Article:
Is Your Employer Brand as Hot as the Job Market?
With the unemployment rate at a half-century low, employers are scrambling to attract good employees. For the first time in years, there are more open positions than job seekers in the United States. Organizations are beginning to invest heavily in their employer brands and create content and other tools designed to entice top talent to join their teams.
What Is an Employer Brand?
An employer brand is the public image you create for your organization’s workplace culture. It incorporates what employees think, feel, and communicate to others about your organization as a place to work. Branding your workplace culture is just as critical to your recruitment objectives as branding your consumer products is to your business objectives.
Strong employer brands:
- Demonstrate that an organization is a great place to work
- Help organizations stand out as an employer of choice
- Reinforce company culture and boost morale and employer affinity among current employees
In effect, strong employer brands enhance recruiting efforts and give organizations a leg up in the battle for top talent.
Defining Your Employer Brand Position
To attract the best employees, you need a strong employer brand. To develop a strong employer brand, you first need to define your employer brand position. Your employer brand position refers to the specific meaning and ideas you want your target job candidates to associate with your organization as an employer. More precisely, an employer brand’s position articulates why it is superior to other organizations in the marketplace in terms of employment opportunities.
Ideally, an employer brand’s position is grounded in insight about the goals and perceptions of a targeted group of job candidates. The result is a vision for the employer brand that should be shared throughout the organization, helping to guide strategy around recruitment efforts, including informing the recruitment content you create like job descriptions, the messages you communicate, and even things like the careers page on your website, the welcome experience you offer new hires, and the swag you give away to employees. Job candidates should see the end result of your positioning statement in your recruitment efforts, and existing employees should feel the effects of your positioning statement in their day-to-day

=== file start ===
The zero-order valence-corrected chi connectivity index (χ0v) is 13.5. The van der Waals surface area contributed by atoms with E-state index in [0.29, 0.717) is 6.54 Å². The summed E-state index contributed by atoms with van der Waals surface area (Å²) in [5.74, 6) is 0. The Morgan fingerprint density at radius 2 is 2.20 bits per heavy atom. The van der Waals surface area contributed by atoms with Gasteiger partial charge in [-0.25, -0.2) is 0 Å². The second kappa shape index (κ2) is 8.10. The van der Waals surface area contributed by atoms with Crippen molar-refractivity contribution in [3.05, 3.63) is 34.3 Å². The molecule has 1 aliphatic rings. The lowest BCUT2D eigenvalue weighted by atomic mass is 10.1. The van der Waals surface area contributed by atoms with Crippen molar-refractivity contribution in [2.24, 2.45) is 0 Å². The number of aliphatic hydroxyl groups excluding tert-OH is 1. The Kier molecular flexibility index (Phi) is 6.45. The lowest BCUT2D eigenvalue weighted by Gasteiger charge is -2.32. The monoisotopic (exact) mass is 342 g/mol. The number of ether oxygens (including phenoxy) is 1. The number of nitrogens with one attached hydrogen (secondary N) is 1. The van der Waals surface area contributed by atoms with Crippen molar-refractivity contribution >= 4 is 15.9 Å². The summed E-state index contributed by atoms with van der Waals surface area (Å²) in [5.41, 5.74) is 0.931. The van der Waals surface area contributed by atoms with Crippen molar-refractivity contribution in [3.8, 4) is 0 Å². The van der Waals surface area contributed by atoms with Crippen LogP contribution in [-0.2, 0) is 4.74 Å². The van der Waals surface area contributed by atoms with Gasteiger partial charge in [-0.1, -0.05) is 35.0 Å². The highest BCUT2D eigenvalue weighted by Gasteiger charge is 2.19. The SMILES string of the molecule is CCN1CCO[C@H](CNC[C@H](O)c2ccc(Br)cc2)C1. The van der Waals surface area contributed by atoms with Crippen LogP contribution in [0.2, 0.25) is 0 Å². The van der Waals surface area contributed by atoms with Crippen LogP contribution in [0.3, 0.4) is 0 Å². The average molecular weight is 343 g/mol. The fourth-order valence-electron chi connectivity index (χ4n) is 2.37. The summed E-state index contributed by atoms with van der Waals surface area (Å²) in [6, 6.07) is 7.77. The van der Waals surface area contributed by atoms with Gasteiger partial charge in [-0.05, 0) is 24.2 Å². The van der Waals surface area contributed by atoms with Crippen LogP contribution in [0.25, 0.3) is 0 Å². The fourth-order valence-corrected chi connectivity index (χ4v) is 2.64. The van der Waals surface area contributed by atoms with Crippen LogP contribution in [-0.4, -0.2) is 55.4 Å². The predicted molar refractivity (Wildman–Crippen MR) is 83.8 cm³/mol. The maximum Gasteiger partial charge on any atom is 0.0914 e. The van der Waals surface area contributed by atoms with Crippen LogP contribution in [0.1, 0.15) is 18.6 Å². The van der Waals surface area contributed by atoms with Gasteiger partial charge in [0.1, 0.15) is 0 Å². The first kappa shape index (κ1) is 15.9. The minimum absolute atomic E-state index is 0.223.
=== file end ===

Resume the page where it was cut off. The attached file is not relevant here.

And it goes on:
The Parts of a Positioning Statement
An employer brand position should contain the following components:
- The target, or a brief description of your ideal candidates in term of identifying characteristics such as demographics and psychographics.
- A frame of reference, or a statement of the target’s goal that will be served by working for your organization.
- The points of difference, or an assertion regarding why your organization is superior to competitors in the same frame of reference. This may include functional or emotional benefits.
- Reasons to believe, or supporting evidence for claims related to the frame of reference and the points of difference.
Developing Content That Aligns with Your Employer Brand Position
After you’ve defined your employer brand position, you’ll want to create content that leverages your organization’s best asset: your happy employees. Interviews with interesting, passionate employees can become the backbone of your employer brand and communicate your desired position. Good employer brand content is developed by identifying employees that are strong representatives of your organization and reflective of the types of candidates you want to attract and then using them as the subjects of content that support the ideas in your employer brand position. In many cases, effective employer branding content takes the form of employee profiles, where the representative employee becomes the subject of written or video Q&A. In other instances, it’s appropriate to have representative employees write content (or have an agency ghostwrite content for them) that creatively demonstrates the ideas inherent to your positioning statement.
Distributing Employer Brand Content
Once your employee profiles has been created, it should be distributed on a variety of platforms, all in alignment with your employer brand position. Typically, content is distributed on your organization’s website or talent brand website; through social media platforms like LinkedIn, Twitter, Facebook, and Instagram; on job boards; via email marketing to potential candidates and recruits; and internally on your organization’s intranet to promote your talent brand inside of your organization.
With a well thought out employer brand in place, you’ll be one step ahead of your competitors (i.e., all other employers seeking to fill job vacancies) in the ongoing competition for top talent.
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